They're not the same thing. They have very different implications.
You can imagine Force and thus Momentum as the "push" that will happen to the target, while Kinetic energy is the damage it causes. E(k) is equal the Work the object will perform, let it be penetration, fracture, etc.
As soon as the object hits the target, the E(k) applies (i.e. the damage). The object will transfer the E(k) over time (very short), and as it creates damage (penetrattion) its E(k) is decreasing. The penetration is opposed by friction, which pushes the target backwards with the same Force as it's stopping the bullet.
Simple example: A football and a bullet have the same Momentum, but the bullet has much higher Kinetic Energy. The push (p) is the same, but the ball doesn't have enough E(k) to cause any damage so it just pushes the target. The bullet, however, will first penetrate it "spending" it's E(k) against the toughness, hardness and other factors, and as it's stopping within the target the friction pushes the target backwards resulting in the same push as the one of the ball (unless it pierces though it, in which case just a fraction of the momentum gets transferred)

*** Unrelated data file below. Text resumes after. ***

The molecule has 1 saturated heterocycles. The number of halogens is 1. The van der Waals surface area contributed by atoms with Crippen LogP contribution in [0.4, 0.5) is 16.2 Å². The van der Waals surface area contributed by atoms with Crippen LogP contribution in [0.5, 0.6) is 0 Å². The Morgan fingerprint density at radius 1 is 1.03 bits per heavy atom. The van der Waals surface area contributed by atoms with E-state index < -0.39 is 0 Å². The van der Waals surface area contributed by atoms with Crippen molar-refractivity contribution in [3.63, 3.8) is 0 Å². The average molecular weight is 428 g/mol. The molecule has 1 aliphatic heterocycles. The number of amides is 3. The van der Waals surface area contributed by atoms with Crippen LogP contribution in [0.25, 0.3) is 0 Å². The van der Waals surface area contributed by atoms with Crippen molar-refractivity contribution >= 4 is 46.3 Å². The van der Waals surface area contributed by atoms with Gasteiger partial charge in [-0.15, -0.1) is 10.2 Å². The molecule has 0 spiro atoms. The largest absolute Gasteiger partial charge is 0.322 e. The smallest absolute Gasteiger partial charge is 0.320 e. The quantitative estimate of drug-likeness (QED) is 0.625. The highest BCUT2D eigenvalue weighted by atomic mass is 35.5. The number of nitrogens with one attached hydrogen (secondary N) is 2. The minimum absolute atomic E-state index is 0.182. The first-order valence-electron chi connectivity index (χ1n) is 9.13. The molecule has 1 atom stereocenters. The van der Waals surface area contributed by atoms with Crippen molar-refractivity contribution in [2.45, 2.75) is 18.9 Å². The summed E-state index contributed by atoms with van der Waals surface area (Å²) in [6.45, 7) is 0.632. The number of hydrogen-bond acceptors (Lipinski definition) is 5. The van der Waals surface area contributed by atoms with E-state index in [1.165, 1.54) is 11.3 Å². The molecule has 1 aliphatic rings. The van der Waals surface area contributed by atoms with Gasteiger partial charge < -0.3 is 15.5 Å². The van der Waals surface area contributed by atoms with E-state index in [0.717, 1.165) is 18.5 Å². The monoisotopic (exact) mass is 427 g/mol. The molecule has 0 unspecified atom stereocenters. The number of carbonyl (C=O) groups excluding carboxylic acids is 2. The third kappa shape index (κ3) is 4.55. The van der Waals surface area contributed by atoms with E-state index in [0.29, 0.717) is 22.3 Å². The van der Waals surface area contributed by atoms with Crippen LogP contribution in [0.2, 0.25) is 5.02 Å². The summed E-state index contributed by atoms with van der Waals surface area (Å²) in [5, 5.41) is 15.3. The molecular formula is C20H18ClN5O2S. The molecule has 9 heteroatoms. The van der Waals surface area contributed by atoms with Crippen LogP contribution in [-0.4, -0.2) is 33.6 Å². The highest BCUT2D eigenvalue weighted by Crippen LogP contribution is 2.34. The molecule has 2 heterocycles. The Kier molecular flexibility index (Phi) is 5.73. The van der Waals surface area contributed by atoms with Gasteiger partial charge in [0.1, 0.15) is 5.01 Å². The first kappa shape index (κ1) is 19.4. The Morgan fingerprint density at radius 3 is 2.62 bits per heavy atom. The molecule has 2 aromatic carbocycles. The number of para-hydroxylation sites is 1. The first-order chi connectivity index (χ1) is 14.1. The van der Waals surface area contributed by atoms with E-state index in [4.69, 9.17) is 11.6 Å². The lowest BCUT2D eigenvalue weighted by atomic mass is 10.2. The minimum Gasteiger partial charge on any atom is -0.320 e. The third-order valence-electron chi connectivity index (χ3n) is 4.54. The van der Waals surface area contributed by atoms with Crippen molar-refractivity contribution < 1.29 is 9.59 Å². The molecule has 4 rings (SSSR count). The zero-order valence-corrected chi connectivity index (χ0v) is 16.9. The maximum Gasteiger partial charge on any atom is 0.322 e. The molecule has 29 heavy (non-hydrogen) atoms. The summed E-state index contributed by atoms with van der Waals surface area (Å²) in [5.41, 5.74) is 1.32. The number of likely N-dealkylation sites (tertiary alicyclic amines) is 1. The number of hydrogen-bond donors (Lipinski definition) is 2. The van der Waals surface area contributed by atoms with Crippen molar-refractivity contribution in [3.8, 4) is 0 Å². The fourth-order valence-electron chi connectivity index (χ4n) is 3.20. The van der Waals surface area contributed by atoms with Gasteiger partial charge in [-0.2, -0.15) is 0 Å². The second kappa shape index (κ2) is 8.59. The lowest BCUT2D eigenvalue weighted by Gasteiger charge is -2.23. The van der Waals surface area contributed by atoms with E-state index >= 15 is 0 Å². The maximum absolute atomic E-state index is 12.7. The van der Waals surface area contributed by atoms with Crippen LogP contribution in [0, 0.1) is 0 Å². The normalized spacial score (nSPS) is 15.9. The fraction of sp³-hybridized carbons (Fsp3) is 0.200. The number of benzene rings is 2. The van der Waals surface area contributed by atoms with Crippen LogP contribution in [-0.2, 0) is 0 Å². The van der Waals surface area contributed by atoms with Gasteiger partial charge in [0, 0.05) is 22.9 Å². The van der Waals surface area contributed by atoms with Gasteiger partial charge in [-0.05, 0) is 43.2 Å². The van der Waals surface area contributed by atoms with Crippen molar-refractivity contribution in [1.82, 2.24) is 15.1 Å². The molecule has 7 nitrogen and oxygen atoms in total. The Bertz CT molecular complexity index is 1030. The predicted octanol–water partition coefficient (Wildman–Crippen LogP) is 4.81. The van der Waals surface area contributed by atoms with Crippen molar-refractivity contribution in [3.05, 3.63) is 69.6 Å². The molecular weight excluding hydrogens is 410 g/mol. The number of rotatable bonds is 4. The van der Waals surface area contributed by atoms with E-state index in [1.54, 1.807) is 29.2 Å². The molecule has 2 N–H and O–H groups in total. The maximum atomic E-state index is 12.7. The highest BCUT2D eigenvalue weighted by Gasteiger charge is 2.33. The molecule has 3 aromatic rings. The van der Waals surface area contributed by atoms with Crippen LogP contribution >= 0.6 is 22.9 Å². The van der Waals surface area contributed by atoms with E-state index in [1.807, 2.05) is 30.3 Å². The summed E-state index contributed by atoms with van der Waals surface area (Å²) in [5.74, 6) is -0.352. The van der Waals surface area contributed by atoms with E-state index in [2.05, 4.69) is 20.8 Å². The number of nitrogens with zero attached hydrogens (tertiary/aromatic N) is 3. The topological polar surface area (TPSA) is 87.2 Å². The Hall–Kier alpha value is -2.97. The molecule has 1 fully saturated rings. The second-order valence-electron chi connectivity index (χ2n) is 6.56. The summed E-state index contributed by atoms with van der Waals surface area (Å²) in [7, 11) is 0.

In short: Energy causes damage. Force and Momentum cause movement.